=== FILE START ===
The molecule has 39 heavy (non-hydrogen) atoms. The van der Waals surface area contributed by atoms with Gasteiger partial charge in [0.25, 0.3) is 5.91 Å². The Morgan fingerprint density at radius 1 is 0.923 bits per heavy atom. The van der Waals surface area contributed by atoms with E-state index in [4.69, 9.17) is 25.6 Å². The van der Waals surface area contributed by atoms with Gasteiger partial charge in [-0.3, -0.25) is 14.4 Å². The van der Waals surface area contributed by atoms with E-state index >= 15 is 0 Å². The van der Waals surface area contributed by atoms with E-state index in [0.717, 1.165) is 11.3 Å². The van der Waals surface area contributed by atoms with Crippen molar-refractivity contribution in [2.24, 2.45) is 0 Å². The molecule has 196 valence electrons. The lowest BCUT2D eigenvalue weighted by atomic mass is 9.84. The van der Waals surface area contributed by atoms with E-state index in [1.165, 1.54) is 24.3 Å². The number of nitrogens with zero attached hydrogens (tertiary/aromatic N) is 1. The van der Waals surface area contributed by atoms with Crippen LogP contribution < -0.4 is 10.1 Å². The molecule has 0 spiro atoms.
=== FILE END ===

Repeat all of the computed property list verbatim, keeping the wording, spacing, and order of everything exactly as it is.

The molecule has 39 heavy (non-hydrogen) atoms. The van der Waals surface area contributed by atoms with Gasteiger partial charge in [0.25, 0.3) is 5.91 Å². The Morgan fingerprint density at radius 1 is 0.923 bits per heavy atom. The van der Waals surface area contributed by atoms with E-state index in [4.69, 9.17) is 25.6 Å². The van der Waals surface area contributed by atoms with Gasteiger partial charge in [-0.3, -0.25) is 14.4 Å². The van der Waals surface area contributed by atoms with E-state index >= 15 is 0 Å². The van der Waals surface area contributed by atoms with E-state index in [0.717, 1.165) is 11.3 Å². The van der Waals surface area contributed by atoms with Crippen molar-refractivity contribution in [2.24, 2.45) is 0 Å². The molecule has 196 valence electrons. The lowest BCUT2D eigenvalue weighted by atomic mass is 9.84. The van der Waals surface area contributed by atoms with E-state index in [1.165, 1.54) is 24.3 Å². The number of nitrogens with zero attached hydrogens (tertiary/aromatic N) is 1. The van der Waals surface area contributed by atoms with Crippen LogP contribution < -0.4 is 10.1 Å². The molecule has 0 spiro atoms.